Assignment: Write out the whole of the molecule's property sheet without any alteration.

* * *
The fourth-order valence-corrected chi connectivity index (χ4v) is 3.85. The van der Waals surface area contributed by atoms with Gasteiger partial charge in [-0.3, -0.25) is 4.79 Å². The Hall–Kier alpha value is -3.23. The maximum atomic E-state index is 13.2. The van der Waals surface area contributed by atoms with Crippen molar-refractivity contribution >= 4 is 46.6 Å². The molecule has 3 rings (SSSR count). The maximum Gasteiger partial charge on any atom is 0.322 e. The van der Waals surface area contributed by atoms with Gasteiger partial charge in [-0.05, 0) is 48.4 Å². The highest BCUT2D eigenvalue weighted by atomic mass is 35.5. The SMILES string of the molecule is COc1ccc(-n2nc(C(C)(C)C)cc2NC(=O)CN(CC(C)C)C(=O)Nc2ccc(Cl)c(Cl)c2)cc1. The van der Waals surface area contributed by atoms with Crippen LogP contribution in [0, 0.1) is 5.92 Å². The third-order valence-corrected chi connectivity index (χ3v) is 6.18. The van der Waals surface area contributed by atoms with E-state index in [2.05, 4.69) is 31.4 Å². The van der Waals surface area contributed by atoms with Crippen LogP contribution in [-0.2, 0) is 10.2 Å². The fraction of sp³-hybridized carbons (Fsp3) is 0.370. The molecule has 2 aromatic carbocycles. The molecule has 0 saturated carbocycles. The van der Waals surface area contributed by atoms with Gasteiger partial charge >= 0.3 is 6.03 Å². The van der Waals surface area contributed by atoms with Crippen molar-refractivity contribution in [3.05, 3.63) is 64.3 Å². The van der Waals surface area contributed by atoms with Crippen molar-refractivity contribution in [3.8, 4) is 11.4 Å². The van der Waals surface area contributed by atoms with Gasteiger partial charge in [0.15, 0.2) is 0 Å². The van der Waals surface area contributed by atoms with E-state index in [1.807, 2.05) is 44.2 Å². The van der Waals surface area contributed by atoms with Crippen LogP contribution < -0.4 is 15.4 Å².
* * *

The fourth-order valence-corrected chi connectivity index (χ4v) is 3.85. The van der Waals surface area contributed by atoms with Gasteiger partial charge in [-0.3, -0.25) is 4.79 Å². The Hall–Kier alpha value is -3.23. The maximum atomic E-state index is 13.2. The van der Waals surface area contributed by atoms with Crippen molar-refractivity contribution >= 4 is 46.6 Å². The molecule has 3 rings (SSSR count). The maximum Gasteiger partial charge on any atom is 0.322 e. The van der Waals surface area contributed by atoms with Gasteiger partial charge in [-0.05, 0) is 48.4 Å². The highest BCUT2D eigenvalue weighted by atomic mass is 35.5. The SMILES string of the molecule is COc1ccc(-n2nc(C(C)(C)C)cc2NC(=O)CN(CC(C)C)C(=O)Nc2ccc(Cl)c(Cl)c2)cc1. The van der Waals surface area contributed by atoms with Crippen LogP contribution in [0, 0.1) is 5.92 Å². The third-order valence-corrected chi connectivity index (χ3v) is 6.18. The van der Waals surface area contributed by atoms with E-state index in [2.05, 4.69) is 31.4 Å². The van der Waals surface area contributed by atoms with Crippen LogP contribution in [-0.2, 0) is 10.2 Å². The fraction of sp³-hybridized carbons (Fsp3) is 0.370. The molecule has 2 aromatic carbocycles. The molecule has 0 saturated carbocycles. The van der Waals surface area contributed by atoms with Gasteiger partial charge >= 0.3 is 6.03 Å². The van der Waals surface area contributed by atoms with Crippen molar-refractivity contribution in [3.05, 3.63) is 64.3 Å². The van der Waals surface area contributed by atoms with Crippen molar-refractivity contribution in [3.8, 4) is 11.4 Å². The van der Waals surface area contributed by atoms with Gasteiger partial charge in [0.15, 0.2) is 0 Å². The van der Waals surface area contributed by atoms with E-state index in [1.807, 2.05) is 44.2 Å². The van der Waals surface area contributed by atoms with Crippen LogP contribution < -0.4 is 15.4 Å².